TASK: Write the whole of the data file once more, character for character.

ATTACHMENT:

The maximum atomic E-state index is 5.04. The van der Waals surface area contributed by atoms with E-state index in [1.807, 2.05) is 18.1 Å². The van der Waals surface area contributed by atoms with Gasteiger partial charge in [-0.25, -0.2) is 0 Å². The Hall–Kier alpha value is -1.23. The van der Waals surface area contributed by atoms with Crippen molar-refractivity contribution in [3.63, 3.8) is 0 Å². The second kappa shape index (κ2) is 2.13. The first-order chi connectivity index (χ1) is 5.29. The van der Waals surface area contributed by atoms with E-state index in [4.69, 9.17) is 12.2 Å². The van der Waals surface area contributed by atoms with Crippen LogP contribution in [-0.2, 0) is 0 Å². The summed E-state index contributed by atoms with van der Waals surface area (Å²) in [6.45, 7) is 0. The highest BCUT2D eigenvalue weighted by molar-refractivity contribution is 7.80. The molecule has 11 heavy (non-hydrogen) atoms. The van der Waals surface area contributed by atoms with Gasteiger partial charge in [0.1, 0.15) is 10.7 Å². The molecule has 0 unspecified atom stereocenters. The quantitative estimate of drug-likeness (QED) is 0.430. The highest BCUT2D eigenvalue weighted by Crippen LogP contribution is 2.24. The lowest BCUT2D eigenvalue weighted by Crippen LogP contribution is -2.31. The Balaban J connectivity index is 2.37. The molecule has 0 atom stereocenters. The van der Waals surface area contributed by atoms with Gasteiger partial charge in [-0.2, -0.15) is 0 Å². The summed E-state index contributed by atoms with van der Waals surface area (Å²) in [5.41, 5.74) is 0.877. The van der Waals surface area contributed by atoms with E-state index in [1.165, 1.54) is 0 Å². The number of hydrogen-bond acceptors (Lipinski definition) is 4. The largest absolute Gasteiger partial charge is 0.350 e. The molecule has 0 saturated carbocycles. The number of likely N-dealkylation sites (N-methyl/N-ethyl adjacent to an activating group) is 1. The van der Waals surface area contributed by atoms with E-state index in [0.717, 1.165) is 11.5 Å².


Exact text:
The maximum atomic E-state index is 5.04. The van der Waals surface area contributed by atoms with E-state index in [1.807, 2.05) is 18.1 Å². The van der Waals surface area contributed by atoms with Gasteiger partial charge in [-0.25, -0.2) is 0 Å². The Hall–Kier alpha value is -1.23. The van der Waals surface area contributed by atoms with Crippen molar-refractivity contribution in [3.63, 3.8) is 0 Å². The second kappa shape index (κ2) is 2.13. The first-order chi connectivity index (χ1) is 5.29. The van der Waals surface area contributed by atoms with E-state index in [4.69, 9.17) is 12.2 Å². The van der Waals surface area contributed by atoms with Crippen LogP contribution in [-0.2, 0) is 0 Å². The summed E-state index contributed by atoms with van der Waals surface area (Å²) in [6.45, 7) is 0. The highest BCUT2D eigenvalue weighted by molar-refractivity contribution is 7.80. The molecule has 11 heavy (non-hydrogen) atoms. The van der Waals surface area contributed by atoms with Gasteiger partial charge in [0.1, 0.15) is 10.7 Å². The molecule has 0 unspecified atom stereocenters. The quantitative estimate of drug-likeness (QED) is 0.430. The highest BCUT2D eigenvalue weighted by Crippen LogP contribution is 2.24. The lowest BCUT2D eigenvalue weighted by Crippen LogP contribution is -2.31. The Balaban J connectivity index is 2.37. The molecule has 0 atom stereocenters. The van der Waals surface area contributed by atoms with Gasteiger partial charge in [-0.2, -0.15) is 0 Å². The summed E-state index contributed by atoms with van der Waals surface area (Å²) in [5.41, 5.74) is 0.877. The van der Waals surface area contributed by atoms with E-state index in [1.165, 1.54) is 0 Å². The number of hydrogen-bond acceptors (Lipinski definition) is 4. The largest absolute Gasteiger partial charge is 0.350 e. The molecule has 0 saturated carbocycles. The number of likely N-dealkylation sites (N-methyl/N-ethyl adjacent to an activating group) is 1. The van der Waals surface area contributed by atoms with E-state index in [0.717, 1.165) is 11.5 Å².